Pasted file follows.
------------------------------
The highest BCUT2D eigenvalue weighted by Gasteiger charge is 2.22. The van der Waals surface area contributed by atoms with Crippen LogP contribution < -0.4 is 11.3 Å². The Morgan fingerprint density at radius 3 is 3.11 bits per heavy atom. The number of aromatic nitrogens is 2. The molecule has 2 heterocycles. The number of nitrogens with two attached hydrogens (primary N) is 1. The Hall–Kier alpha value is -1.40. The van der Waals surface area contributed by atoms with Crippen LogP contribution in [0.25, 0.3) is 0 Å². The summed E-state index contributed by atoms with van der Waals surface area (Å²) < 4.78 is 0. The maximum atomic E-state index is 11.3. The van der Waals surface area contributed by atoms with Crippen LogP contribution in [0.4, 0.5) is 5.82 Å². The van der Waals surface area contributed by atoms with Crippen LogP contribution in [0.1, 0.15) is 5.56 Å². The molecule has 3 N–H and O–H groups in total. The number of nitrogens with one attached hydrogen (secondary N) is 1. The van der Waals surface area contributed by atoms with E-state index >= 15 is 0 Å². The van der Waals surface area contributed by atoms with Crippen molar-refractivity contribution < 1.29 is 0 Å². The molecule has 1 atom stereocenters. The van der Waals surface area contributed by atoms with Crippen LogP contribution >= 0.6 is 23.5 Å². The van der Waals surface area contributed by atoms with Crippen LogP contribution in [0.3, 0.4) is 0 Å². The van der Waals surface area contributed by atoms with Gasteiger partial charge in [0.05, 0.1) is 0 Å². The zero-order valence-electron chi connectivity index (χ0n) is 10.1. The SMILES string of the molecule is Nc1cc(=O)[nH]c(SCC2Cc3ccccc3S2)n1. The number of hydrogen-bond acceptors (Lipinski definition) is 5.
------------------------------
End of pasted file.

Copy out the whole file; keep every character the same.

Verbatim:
The highest BCUT2D eigenvalue weighted by Gasteiger charge is 2.22. The van der Waals surface area contributed by atoms with Crippen LogP contribution < -0.4 is 11.3 Å². The Morgan fingerprint density at radius 3 is 3.11 bits per heavy atom. The number of aromatic nitrogens is 2. The molecule has 2 heterocycles. The number of nitrogens with two attached hydrogens (primary N) is 1. The Hall–Kier alpha value is -1.40. The van der Waals surface area contributed by atoms with Crippen LogP contribution in [0.25, 0.3) is 0 Å². The summed E-state index contributed by atoms with van der Waals surface area (Å²) < 4.78 is 0. The maximum atomic E-state index is 11.3. The van der Waals surface area contributed by atoms with Crippen LogP contribution in [0.4, 0.5) is 5.82 Å². The van der Waals surface area contributed by atoms with Crippen LogP contribution in [0.1, 0.15) is 5.56 Å². The molecule has 3 N–H and O–H groups in total. The number of nitrogens with one attached hydrogen (secondary N) is 1. The van der Waals surface area contributed by atoms with E-state index >= 15 is 0 Å². The van der Waals surface area contributed by atoms with Crippen molar-refractivity contribution < 1.29 is 0 Å². The molecule has 1 atom stereocenters. The van der Waals surface area contributed by atoms with Crippen LogP contribution >= 0.6 is 23.5 Å². The van der Waals surface area contributed by atoms with Crippen LogP contribution in [0.3, 0.4) is 0 Å². The van der Waals surface area contributed by atoms with Gasteiger partial charge in [0.05, 0.1) is 0 Å². The zero-order valence-electron chi connectivity index (χ0n) is 10.1. The SMILES string of the molecule is Nc1cc(=O)[nH]c(SCC2Cc3ccccc3S2)n1. The number of hydrogen-bond acceptors (Lipinski definition) is 5.